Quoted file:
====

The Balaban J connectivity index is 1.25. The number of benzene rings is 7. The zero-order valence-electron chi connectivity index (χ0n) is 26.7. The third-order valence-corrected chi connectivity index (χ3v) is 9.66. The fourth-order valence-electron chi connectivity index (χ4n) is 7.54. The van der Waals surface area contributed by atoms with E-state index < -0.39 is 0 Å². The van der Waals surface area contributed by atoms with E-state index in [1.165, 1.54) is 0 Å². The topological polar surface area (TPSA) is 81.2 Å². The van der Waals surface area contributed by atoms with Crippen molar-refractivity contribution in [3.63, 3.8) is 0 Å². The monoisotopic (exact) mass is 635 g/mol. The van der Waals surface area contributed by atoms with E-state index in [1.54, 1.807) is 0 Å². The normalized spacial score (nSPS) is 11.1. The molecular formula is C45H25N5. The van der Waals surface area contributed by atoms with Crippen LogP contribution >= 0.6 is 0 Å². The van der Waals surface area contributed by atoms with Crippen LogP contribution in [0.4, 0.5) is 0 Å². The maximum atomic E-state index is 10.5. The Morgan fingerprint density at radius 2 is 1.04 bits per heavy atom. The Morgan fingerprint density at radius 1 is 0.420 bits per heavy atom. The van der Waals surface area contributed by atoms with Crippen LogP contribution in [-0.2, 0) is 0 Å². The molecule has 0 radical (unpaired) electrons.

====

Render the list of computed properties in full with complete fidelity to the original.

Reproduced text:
The Balaban J connectivity index is 1.25. The number of benzene rings is 7. The zero-order valence-electron chi connectivity index (χ0n) is 26.7. The third-order valence-corrected chi connectivity index (χ3v) is 9.66. The fourth-order valence-electron chi connectivity index (χ4n) is 7.54. The van der Waals surface area contributed by atoms with E-state index < -0.39 is 0 Å². The van der Waals surface area contributed by atoms with E-state index in [1.165, 1.54) is 0 Å². The topological polar surface area (TPSA) is 81.2 Å². The van der Waals surface area contributed by atoms with Crippen molar-refractivity contribution in [3.63, 3.8) is 0 Å². The monoisotopic (exact) mass is 635 g/mol. The van der Waals surface area contributed by atoms with E-state index in [1.54, 1.807) is 0 Å². The normalized spacial score (nSPS) is 11.1. The molecular formula is C45H25N5. The van der Waals surface area contributed by atoms with Crippen LogP contribution >= 0.6 is 0 Å². The van der Waals surface area contributed by atoms with Crippen LogP contribution in [0.4, 0.5) is 0 Å². The maximum atomic E-state index is 10.5. The Morgan fingerprint density at radius 2 is 1.04 bits per heavy atom. The Morgan fingerprint density at radius 1 is 0.420 bits per heavy atom. The van der Waals surface area contributed by atoms with Crippen LogP contribution in [-0.2, 0) is 0 Å². The molecule has 0 radical (unpaired) electrons.